TOMBOY – By Jacqui Soo, 53 and a proud Scouser.
“You’ll never make a lady out of that one” uttered my paternal grandmother to my Mother when I was aged about 3.
How right she was. I am the only girl with four brothers. Second born and teacher to the younger three lads (and subsequently, most of their mates). It was I – not the eldest – who took them for their first pint, to the match for the first time and educated them on how to treat a girl when taking her on a date. And it was me, not the boys, who was the best footballer, so said my Dad.
I was his chippy’s mate and hod carrier and I loved mixing cement with my Dad. The viscosity was mesmerising. So much better than making batter for Yorkshire puddings. “Please Mum, don’t make me make the gravy” I pleaded on a Sunday. It is a sacrilege to make lumpy gravy and I couldn’t quite understand the alchemy involved in producing a smooth gravy from meat drippings and Burdall’s gravy salt.
They are all jealous of my footballer’s legs with chunky calves and thick, muscular thighs. But that wasn’t an accident either. From the Summer I left junior school in 1973, I started work on a milk round. 7 days a week for thirty bob. Carrying a full crate of milk from the 14th floor of a tower block down to each level gave me forearms like hams. Then there was the swimming and the hockey, netball, rounders and athletics. I was the typical all rounder. I insisted on wearing shorts. No skirts even on the sports field. My Mum even wrote me a note to excuse me from wearing a skirt to school. I hated them with a vengeance.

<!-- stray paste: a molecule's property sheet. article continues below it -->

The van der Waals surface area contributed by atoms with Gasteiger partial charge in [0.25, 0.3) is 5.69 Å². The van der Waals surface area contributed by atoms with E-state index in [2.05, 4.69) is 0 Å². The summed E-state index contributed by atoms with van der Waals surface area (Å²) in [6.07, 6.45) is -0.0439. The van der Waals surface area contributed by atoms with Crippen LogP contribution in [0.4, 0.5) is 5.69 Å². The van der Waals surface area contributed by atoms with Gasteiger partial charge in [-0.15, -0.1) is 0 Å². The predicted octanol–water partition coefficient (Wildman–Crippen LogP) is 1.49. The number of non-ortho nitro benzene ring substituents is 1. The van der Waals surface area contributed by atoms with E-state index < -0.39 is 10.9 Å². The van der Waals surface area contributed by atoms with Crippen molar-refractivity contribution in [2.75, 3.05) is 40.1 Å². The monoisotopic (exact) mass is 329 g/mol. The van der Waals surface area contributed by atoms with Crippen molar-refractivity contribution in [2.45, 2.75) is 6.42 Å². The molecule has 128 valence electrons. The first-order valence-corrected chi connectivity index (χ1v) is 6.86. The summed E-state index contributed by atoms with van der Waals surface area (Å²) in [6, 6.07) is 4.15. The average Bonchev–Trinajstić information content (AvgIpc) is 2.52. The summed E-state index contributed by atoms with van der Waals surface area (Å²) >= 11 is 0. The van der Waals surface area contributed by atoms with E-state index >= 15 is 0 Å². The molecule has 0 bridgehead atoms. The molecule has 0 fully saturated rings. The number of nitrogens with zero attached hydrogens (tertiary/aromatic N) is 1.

My Mum refused to buy me monkey boots as an 11 year old so with my wages from the milk, I bought my own. Maroon with yellow stitching. I loved them. A forerunner to my love affair with DM’s. I kept the receipt from my first pair of branded jeans. Wranglers costing £6.99 from All Mankind when I was 13. Then came the denim jacket. All that was missing from my life was a motorbike. I’m saving that for my mid-life crisis!
I love being a tomboy. It liberated me. I didn’t care if people thought I was a lad. I never wanted to be one though, I liked being a girl.
But then I grew my hair. It was after a kd lang concert where every dyke had the same haircut! This was before the variety of styles a la Beckham. So now, it’s down to my waist. I love it. It’s wild and wavy and full of all of the colours of my varied ancestry. I am a Mermaid.
I shocked my Mum in 2005 when out shopping with her. I bought a pink dress. A tomboy dress though. “I have great legs Mum and this will show them off.” Short sleeves to display my firm biceps and forearms and short enough to see the thunder thighs. Full length zipper to reveal a lovely cleavage (good bras are essential). And, to compliment the look, steel toe capped DM boots.
Butch Barbie was born.